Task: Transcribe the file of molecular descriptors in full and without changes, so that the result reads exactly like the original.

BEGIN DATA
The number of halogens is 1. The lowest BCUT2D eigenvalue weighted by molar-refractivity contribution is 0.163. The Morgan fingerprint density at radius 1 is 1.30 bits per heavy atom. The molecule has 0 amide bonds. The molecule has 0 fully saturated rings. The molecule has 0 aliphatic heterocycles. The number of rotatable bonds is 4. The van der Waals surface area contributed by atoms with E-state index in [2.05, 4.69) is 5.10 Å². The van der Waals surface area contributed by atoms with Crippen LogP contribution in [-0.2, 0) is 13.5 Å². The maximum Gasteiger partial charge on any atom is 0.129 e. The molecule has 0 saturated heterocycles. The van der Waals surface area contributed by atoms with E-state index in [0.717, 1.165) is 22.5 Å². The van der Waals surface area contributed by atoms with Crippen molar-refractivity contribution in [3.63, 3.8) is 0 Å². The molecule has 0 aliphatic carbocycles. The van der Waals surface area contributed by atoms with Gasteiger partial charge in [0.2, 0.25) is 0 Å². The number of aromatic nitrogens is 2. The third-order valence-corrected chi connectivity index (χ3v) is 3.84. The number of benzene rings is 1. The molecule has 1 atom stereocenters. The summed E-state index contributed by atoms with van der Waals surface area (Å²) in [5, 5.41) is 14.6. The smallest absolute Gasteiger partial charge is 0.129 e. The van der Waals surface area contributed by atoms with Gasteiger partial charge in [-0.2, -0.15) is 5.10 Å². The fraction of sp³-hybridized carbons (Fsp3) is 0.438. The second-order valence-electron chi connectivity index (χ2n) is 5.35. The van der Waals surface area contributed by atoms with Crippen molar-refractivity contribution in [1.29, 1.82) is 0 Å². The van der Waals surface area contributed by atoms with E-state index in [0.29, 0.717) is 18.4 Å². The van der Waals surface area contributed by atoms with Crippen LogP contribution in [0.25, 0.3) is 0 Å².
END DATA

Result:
The number of halogens is 1. The lowest BCUT2D eigenvalue weighted by molar-refractivity contribution is 0.163. The Morgan fingerprint density at radius 1 is 1.30 bits per heavy atom. The molecule has 0 amide bonds. The molecule has 0 fully saturated rings. The molecule has 0 aliphatic heterocycles. The number of rotatable bonds is 4. The van der Waals surface area contributed by atoms with E-state index in [2.05, 4.69) is 5.10 Å². The van der Waals surface area contributed by atoms with Crippen LogP contribution in [-0.2, 0) is 13.5 Å². The maximum Gasteiger partial charge on any atom is 0.129 e. The molecule has 0 saturated heterocycles. The van der Waals surface area contributed by atoms with E-state index in [0.717, 1.165) is 22.5 Å². The van der Waals surface area contributed by atoms with Crippen molar-refractivity contribution in [3.63, 3.8) is 0 Å². The molecule has 0 aliphatic carbocycles. The van der Waals surface area contributed by atoms with Gasteiger partial charge in [0.2, 0.25) is 0 Å². The number of aromatic nitrogens is 2. The third-order valence-corrected chi connectivity index (χ3v) is 3.84. The number of benzene rings is 1. The molecule has 1 atom stereocenters. The summed E-state index contributed by atoms with van der Waals surface area (Å²) in [5, 5.41) is 14.6. The smallest absolute Gasteiger partial charge is 0.129 e. The van der Waals surface area contributed by atoms with Gasteiger partial charge in [-0.2, -0.15) is 5.10 Å². The fraction of sp³-hybridized carbons (Fsp3) is 0.438. The second-order valence-electron chi connectivity index (χ2n) is 5.35. The van der Waals surface area contributed by atoms with Crippen molar-refractivity contribution in [1.29, 1.82) is 0 Å². The van der Waals surface area contributed by atoms with E-state index in [0.29, 0.717) is 18.4 Å². The van der Waals surface area contributed by atoms with Crippen LogP contribution in [0.25, 0.3) is 0 Å².